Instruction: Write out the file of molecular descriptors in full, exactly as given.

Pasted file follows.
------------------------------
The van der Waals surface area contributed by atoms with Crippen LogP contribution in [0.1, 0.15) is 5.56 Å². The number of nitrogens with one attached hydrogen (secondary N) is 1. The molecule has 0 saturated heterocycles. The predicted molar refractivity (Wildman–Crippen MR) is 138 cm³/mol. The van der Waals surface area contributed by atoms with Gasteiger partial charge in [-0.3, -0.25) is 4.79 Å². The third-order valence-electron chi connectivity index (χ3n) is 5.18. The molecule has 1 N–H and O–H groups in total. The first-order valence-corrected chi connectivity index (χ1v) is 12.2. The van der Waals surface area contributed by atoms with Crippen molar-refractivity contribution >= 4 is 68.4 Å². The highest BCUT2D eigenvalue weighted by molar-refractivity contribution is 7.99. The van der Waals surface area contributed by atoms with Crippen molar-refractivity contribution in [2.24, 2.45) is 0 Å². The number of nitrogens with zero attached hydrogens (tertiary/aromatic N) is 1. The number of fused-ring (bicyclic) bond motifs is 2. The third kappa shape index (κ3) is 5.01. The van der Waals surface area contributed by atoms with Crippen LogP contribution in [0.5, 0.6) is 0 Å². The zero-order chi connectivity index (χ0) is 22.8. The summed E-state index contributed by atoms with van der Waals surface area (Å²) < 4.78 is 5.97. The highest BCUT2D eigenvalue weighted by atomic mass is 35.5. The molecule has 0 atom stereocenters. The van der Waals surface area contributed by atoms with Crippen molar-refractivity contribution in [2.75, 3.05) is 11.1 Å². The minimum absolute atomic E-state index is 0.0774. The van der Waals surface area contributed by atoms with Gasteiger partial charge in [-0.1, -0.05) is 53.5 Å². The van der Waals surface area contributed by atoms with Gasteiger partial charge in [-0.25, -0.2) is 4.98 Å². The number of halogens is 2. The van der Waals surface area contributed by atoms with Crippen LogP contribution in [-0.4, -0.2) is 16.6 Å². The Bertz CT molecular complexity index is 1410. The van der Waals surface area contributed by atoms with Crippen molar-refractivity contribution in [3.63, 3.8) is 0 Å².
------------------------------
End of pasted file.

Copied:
The van der Waals surface area contributed by atoms with Crippen LogP contribution in [0.1, 0.15) is 5.56 Å². The number of nitrogens with one attached hydrogen (secondary N) is 1. The molecule has 0 saturated heterocycles. The predicted molar refractivity (Wildman–Crippen MR) is 138 cm³/mol. The van der Waals surface area contributed by atoms with Gasteiger partial charge in [-0.3, -0.25) is 4.79 Å². The third-order valence-electron chi connectivity index (χ3n) is 5.18. The molecule has 1 N–H and O–H groups in total. The first-order valence-corrected chi connectivity index (χ1v) is 12.2. The van der Waals surface area contributed by atoms with Crippen molar-refractivity contribution >= 4 is 68.4 Å². The highest BCUT2D eigenvalue weighted by molar-refractivity contribution is 7.99. The van der Waals surface area contributed by atoms with Crippen molar-refractivity contribution in [2.24, 2.45) is 0 Å². The number of nitrogens with zero attached hydrogens (tertiary/aromatic N) is 1. The number of fused-ring (bicyclic) bond motifs is 2. The third kappa shape index (κ3) is 5.01. The van der Waals surface area contributed by atoms with Crippen LogP contribution in [0.5, 0.6) is 0 Å². The zero-order chi connectivity index (χ0) is 22.8. The summed E-state index contributed by atoms with van der Waals surface area (Å²) < 4.78 is 5.97. The highest BCUT2D eigenvalue weighted by atomic mass is 35.5. The molecule has 0 atom stereocenters. The van der Waals surface area contributed by atoms with Crippen molar-refractivity contribution in [2.75, 3.05) is 11.1 Å². The minimum absolute atomic E-state index is 0.0774. The van der Waals surface area contributed by atoms with Gasteiger partial charge in [-0.1, -0.05) is 53.5 Å². The van der Waals surface area contributed by atoms with Gasteiger partial charge in [-0.25, -0.2) is 4.98 Å². The number of halogens is 2. The van der Waals surface area contributed by atoms with Crippen LogP contribution in [-0.4, -0.2) is 16.6 Å². The Bertz CT molecular complexity index is 1410. The van der Waals surface area contributed by atoms with Crippen molar-refractivity contribution in [3.63, 3.8) is 0 Å².